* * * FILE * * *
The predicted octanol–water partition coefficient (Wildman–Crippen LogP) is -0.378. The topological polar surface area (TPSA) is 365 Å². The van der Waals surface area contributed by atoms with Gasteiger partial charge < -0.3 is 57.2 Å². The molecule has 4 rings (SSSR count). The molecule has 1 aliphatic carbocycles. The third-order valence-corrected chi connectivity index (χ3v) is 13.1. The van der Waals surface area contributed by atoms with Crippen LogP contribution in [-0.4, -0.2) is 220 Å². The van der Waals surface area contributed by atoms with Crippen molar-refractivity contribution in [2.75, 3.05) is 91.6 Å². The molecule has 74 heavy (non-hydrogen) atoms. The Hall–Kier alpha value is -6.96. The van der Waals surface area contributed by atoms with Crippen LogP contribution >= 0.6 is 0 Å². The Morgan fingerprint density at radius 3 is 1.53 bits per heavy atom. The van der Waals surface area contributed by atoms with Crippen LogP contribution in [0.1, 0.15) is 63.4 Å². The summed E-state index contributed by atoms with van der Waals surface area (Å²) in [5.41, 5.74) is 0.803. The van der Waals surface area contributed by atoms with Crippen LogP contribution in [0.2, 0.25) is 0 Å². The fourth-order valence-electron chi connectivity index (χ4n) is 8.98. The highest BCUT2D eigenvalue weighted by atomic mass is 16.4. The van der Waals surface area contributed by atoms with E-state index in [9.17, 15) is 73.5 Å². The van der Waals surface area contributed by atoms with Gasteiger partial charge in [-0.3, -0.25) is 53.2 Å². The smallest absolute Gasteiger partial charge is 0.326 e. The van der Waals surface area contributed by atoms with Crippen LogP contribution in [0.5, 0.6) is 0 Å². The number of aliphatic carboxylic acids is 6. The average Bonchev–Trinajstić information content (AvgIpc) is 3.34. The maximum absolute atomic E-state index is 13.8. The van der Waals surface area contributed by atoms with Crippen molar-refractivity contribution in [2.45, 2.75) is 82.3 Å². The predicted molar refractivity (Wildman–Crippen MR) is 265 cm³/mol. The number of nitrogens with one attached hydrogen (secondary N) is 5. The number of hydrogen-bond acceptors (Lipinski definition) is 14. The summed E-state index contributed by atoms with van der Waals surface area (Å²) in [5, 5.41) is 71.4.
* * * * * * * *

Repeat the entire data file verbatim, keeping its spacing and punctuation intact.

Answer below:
The predicted octanol–water partition coefficient (Wildman–Crippen LogP) is -0.378. The topological polar surface area (TPSA) is 365 Å². The van der Waals surface area contributed by atoms with Gasteiger partial charge < -0.3 is 57.2 Å². The molecule has 4 rings (SSSR count). The molecule has 1 aliphatic carbocycles. The third-order valence-corrected chi connectivity index (χ3v) is 13.1. The van der Waals surface area contributed by atoms with Crippen LogP contribution in [-0.4, -0.2) is 220 Å². The van der Waals surface area contributed by atoms with Crippen molar-refractivity contribution in [2.75, 3.05) is 91.6 Å². The molecule has 74 heavy (non-hydrogen) atoms. The Hall–Kier alpha value is -6.96. The van der Waals surface area contributed by atoms with Crippen LogP contribution >= 0.6 is 0 Å². The Morgan fingerprint density at radius 3 is 1.53 bits per heavy atom. The van der Waals surface area contributed by atoms with Crippen LogP contribution in [0.1, 0.15) is 63.4 Å². The summed E-state index contributed by atoms with van der Waals surface area (Å²) in [5.41, 5.74) is 0.803. The van der Waals surface area contributed by atoms with Crippen LogP contribution in [0.2, 0.25) is 0 Å². The fourth-order valence-electron chi connectivity index (χ4n) is 8.98. The highest BCUT2D eigenvalue weighted by atomic mass is 16.4. The van der Waals surface area contributed by atoms with E-state index in [9.17, 15) is 73.5 Å². The van der Waals surface area contributed by atoms with Gasteiger partial charge in [-0.3, -0.25) is 53.2 Å². The smallest absolute Gasteiger partial charge is 0.326 e. The van der Waals surface area contributed by atoms with Crippen LogP contribution in [0.5, 0.6) is 0 Å². The number of aliphatic carboxylic acids is 6. The average Bonchev–Trinajstić information content (AvgIpc) is 3.34. The maximum absolute atomic E-state index is 13.8. The van der Waals surface area contributed by atoms with Crippen molar-refractivity contribution in [2.45, 2.75) is 82.3 Å². The predicted molar refractivity (Wildman–Crippen MR) is 265 cm³/mol. The number of nitrogens with one attached hydrogen (secondary N) is 5. The number of hydrogen-bond acceptors (Lipinski definition) is 14. The summed E-state index contributed by atoms with van der Waals surface area (Å²) in [5, 5.41) is 71.4.